They all use "terror"?

Seems like the whole Bush neo-con argument is mostly inconsistent rhetoric. I'm siding with Fukuyama on this one.

RGM said...

I heartily agree with you when it comes to your appraisal of what neoconservatism is. The level of hysteria I regularly encounter from people when it comes to Bush or any perceived "neo-cons" is largely based on media caricatures. The main focus of the neocons is not merely to be the dominant roleplayers of the Republican Party, but rather to make the playing field entirely theirs and have both parties contending within the parameters of democratic globalism/realism, neoconservatism, Wilsonian realism, whatever you may want to call it.

The big gatherings of the AEI are routinely separated into the groups that are more "realist" and those that are more "liberal" in their inclinations, which further highlights your point. And I have little difficulty with that, given that there are aspects of both the traditional IR theories which I like and aspects of both that I don't like.

Quite often I find myself agreeing wtih Fukuyama as well, with the notable exception of Iraq. He's got a lot more ammo in his belt now, too, given the problems the US has encountered with its Iraq social engineering project. Also, The Other just doesn't have the capabilities of the Soviet Union, so it simply cannot be the existential threat of the USSR; if it were, it would be entire American cities being wiped out.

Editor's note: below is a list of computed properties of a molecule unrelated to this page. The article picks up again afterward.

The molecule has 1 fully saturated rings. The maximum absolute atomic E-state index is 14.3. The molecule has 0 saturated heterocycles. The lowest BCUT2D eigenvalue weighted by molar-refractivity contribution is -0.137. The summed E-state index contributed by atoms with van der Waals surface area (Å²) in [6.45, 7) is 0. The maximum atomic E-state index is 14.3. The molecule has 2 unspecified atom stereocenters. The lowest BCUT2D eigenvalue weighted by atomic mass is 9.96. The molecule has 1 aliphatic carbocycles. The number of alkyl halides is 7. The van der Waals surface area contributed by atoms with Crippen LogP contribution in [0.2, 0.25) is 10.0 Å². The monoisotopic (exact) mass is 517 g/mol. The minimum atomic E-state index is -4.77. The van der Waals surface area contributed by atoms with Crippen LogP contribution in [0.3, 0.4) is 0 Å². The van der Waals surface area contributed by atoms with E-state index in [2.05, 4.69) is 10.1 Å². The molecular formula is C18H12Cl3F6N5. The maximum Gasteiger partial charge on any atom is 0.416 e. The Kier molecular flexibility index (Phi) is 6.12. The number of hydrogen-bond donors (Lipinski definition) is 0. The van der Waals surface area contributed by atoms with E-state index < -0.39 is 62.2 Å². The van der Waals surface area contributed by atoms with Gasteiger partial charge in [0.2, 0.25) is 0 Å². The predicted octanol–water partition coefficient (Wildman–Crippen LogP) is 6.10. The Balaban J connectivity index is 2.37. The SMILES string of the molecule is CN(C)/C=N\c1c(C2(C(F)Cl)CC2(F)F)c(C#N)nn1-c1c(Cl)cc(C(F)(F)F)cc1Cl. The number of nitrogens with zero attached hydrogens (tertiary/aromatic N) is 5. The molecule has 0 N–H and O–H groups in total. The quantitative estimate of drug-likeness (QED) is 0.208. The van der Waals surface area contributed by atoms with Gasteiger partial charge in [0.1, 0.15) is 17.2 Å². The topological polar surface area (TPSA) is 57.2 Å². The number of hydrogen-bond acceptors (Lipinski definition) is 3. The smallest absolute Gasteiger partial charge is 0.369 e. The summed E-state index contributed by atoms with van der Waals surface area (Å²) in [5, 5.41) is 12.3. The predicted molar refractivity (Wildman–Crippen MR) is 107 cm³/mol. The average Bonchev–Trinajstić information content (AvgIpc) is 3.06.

I think that this is where preemption comes into play for the American Sparta (yes, not a perfect analogy, since America is a republic and Sparta was not). Combine the Wilsonian sense of threat--"might it come to threaten us?"--and the realist aspects of the Bush Doctrine--the US is and seeks to remain an unchallenged power--and any potential Athens (again, the weakness of the analogy is that the threats today are all non-democratic) seeking WMDs or sponsoring terror finds itself in the crosshairs.

One of the things about rhetoric is that it doesn't have to be consistent, as few folks can determine one type of hot air from another.

C. LaRoche said...
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C. LaRoche said...

"I think that this is where preemption comes into play for the American Sparta (yes, not a perfect analogy, since America is a republic and Sparta was not). Combine the Wilsonian sense of threat--"might it come to threaten us?"--and the realist aspects of the Bush Doctrine--the US is and seeks to remain an unchallenged power--and any potential Athens (again, the weakness of the analogy is that the threats today are all non-democratic) seeking WMDs or sponsoring terror finds itself in the crosshairs."

Well, I think you point out the problems in the preemption thesis very well here. America is no Sparta. It less warlike than Athens. Don't be fooled by the big military or international strategic interests. Public opinion in the U.S. is quite clear: it weighs domestic issues as being more important than foreign ones by a vast and unavoidable margin.

Preemption -- even a war on terror -- costs a lot of capital: political, rhetorical, moral, financial, and real. The War in Iraq has cost a lot of American lives. Its real cost in dollars is astronomical. The war is doable -- but in comparison to what are more important issues (social security???), the spending is a bit absurd. A social security collapse would be a lot worse for Americans than 9/11, or even a number of 9/11s. Instead of killing a few thousand civilians, domestic financial collapse would make the lives of tens of millions infinitely more difficult (and, of course, the absense of a social security net could lead to thousands of deaths, all of them senior, mind you).